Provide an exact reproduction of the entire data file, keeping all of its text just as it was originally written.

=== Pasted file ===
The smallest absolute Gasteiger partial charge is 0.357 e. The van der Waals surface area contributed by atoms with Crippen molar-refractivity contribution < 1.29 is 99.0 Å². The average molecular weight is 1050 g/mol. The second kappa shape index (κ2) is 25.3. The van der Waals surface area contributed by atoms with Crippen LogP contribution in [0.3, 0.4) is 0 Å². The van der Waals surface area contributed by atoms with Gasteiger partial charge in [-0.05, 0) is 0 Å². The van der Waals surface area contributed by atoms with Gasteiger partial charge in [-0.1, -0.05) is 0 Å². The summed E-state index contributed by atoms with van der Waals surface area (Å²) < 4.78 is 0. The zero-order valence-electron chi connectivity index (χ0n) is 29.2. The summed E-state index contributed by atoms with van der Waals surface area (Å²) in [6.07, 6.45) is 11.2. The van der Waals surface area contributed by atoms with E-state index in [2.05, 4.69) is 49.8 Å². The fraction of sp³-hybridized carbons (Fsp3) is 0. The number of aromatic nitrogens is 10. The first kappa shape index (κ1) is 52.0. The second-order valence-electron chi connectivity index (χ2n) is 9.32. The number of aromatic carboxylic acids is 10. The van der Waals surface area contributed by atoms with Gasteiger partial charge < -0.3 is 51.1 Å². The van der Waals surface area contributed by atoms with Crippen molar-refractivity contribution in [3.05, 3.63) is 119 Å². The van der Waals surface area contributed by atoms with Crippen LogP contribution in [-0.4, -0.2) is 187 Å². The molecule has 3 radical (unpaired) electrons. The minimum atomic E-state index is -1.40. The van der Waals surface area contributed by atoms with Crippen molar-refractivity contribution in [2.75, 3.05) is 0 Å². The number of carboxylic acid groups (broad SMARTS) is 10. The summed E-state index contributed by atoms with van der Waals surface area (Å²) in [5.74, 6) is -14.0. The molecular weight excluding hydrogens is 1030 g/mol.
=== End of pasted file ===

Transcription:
The smallest absolute Gasteiger partial charge is 0.357 e. The van der Waals surface area contributed by atoms with Crippen molar-refractivity contribution < 1.29 is 99.0 Å². The average molecular weight is 1050 g/mol. The second kappa shape index (κ2) is 25.3. The van der Waals surface area contributed by atoms with Crippen LogP contribution in [0.3, 0.4) is 0 Å². The van der Waals surface area contributed by atoms with Gasteiger partial charge in [-0.05, 0) is 0 Å². The van der Waals surface area contributed by atoms with Gasteiger partial charge in [-0.1, -0.05) is 0 Å². The summed E-state index contributed by atoms with van der Waals surface area (Å²) < 4.78 is 0. The zero-order valence-electron chi connectivity index (χ0n) is 29.2. The summed E-state index contributed by atoms with van der Waals surface area (Å²) in [6.07, 6.45) is 11.2. The van der Waals surface area contributed by atoms with E-state index in [2.05, 4.69) is 49.8 Å². The fraction of sp³-hybridized carbons (Fsp3) is 0. The number of aromatic nitrogens is 10. The first kappa shape index (κ1) is 52.0. The second-order valence-electron chi connectivity index (χ2n) is 9.32. The number of aromatic carboxylic acids is 10. The van der Waals surface area contributed by atoms with Gasteiger partial charge < -0.3 is 51.1 Å². The van der Waals surface area contributed by atoms with Crippen molar-refractivity contribution in [3.05, 3.63) is 119 Å². The van der Waals surface area contributed by atoms with Crippen LogP contribution in [-0.4, -0.2) is 187 Å². The molecule has 3 radical (unpaired) electrons. The minimum atomic E-state index is -1.40. The van der Waals surface area contributed by atoms with Crippen molar-refractivity contribution in [2.75, 3.05) is 0 Å². The number of carboxylic acid groups (broad SMARTS) is 10. The summed E-state index contributed by atoms with van der Waals surface area (Å²) in [5.74, 6) is -14.0. The molecular weight excluding hydrogens is 1030 g/mol.